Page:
How To Tell If Your Child Has A Sugar Headache
Sugar Headache: Symptoms, Causes, and Treatment
Have you ever felt a slight headache when you skip lunch for work and opt for a candy bar, or when you eat too much cake at a party? That’s a sugar headache. While you as an adult might know how to identify and avoid these uncomfortable issues, kids usually don’t.
Plus, kids love eating the most sugary foods and candies they can get their hands on. Chances are your kid will learn what a sugar headache is sooner or later, so let’s go over how to tell if your child has a sugar headache, plus explore some ways you can alleviate their symptoms.
What is a Sugar Headache?
Our bodies need a certain amount of “sugar” at all times to fuel our cells. While some people have natively high or low blood sugar levels, everyone has to maintain an optimal blood sugar concentration to feel good and avoid sugar headaches, plus other uncomfortable symptoms.
Sugar headaches happen when your blood sugar levels become unbalanced. You probably already know of some kinds of sugar headaches by another name: sugar crashes. For example, most kids love to eat sugary stuff, from cakes to cookies to ice cream, so their blood sugar levels sometimes become oversaturated and they crash a little while later.
While some kids escape sugar headaches, others aren’t so lucky. Adults can also experience sugar headaches if they aren’t careful with their diets. Sugar headaches happen when your blood sugar levels are either too high or too low, causing irritation to the blood vessels around your head and sinuses and hormone disruptions.
Low Blood Sugar vs. High Blood Sugar
Technically, there are two types of blood sugar imbalances: hypoglycemia and hyperglycemia.
Hypoglycemia means you don’t have enough sugar in your bloodstream. Specifically, you get hypoglycemia when your blood sugar levels go below 70 mg/dL. Adults experience hypoglycemia more often than kids since this condition is usually triggered by something like skipping a meal. Many adults do this on purpose to lose weight or because they have too much work to finish to feel like it’s okay to take a break.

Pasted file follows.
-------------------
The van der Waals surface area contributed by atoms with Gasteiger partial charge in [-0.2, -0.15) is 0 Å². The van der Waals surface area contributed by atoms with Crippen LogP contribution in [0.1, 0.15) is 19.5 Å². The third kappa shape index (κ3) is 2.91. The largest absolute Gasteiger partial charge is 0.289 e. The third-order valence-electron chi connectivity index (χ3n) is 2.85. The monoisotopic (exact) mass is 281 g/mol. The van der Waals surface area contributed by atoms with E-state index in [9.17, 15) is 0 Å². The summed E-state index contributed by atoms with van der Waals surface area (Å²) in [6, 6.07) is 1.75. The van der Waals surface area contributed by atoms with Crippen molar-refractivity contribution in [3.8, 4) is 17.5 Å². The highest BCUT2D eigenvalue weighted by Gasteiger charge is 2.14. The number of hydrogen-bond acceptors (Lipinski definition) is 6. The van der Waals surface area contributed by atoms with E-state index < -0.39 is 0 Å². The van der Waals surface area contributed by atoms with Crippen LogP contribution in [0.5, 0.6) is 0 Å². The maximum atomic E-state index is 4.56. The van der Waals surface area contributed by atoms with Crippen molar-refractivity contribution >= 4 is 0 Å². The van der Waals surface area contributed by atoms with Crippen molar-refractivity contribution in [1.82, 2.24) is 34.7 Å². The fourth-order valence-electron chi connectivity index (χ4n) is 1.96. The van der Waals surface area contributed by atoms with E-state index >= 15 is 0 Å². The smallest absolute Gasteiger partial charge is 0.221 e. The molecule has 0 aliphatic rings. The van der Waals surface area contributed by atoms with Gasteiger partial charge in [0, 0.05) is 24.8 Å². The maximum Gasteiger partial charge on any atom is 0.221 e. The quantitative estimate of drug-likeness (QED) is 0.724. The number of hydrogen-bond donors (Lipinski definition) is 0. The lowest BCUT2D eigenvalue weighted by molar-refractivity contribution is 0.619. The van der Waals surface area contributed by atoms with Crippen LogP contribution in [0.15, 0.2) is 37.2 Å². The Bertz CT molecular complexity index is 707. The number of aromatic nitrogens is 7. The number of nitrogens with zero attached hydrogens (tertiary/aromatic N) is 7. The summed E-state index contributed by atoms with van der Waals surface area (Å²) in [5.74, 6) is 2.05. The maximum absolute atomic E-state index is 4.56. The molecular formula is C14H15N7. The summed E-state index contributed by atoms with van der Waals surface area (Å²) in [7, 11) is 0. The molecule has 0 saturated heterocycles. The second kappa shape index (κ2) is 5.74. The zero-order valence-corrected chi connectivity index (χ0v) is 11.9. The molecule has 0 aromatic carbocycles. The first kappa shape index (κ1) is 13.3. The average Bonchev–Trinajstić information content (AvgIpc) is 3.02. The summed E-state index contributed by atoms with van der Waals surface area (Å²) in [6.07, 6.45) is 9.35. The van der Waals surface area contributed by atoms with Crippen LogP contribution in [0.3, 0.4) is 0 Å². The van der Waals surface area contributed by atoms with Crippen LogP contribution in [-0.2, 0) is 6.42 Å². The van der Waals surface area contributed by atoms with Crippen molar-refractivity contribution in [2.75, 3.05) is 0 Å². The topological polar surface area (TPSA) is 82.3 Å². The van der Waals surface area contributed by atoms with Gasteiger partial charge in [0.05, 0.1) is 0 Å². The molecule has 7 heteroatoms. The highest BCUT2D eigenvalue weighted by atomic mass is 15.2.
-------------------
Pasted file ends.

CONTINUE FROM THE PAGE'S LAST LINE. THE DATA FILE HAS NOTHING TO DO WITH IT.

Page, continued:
However, triggering hypoglycemia on purpose can lead to a “sugar withdrawal” headache. In a nutshell, your brain normally produces extra dopamine when it gets a sudden boost of sugar. If your brain becomes used to certain levels of sugar, it will produce less dopamine when your sugar intake slows down.
Dopamine is the “feel good” hormone for humans. Once your body becomes used to a certain amount of it, a lower amount can make you feel bad, causing symptoms like fatigue, moodiness, and sadness.
Hyperglycemia is the opposite. It means you have too much sugar in your bloodstream. When this happens, your body can’t properly use that sugar with the available insulin in your bloodstream. You get hyperglycemia if your blood sugar levels go above 180 mg/dL.
When you get hyperglycemia, you might get a headache when your blood sugar levels spike and irritate the nerves around your head. You might also feel temporarily energized until you “crash” and lose that energy since your body will burn through it quickly.
Sugar Level Swings
In addition to hypoglycemia and hyperglycemia, you or your child might get a sugar headache just from the rapidly swinging sugar levels. When your blood glucose levels change rapidly, you can even get a "sugar hangover.”
These happen when your body burns through too much stored sugar in response to getting a bunch of extra sugar from what you eat or drink. You’ll feel lethargic and grumpy for a short while afterward.
Why Are Kids Vulnerable to Sugar Headaches?
Kids are uniquely vulnerable to sugar headaches for two reasons:
- They tend to eat sweeter foods than adults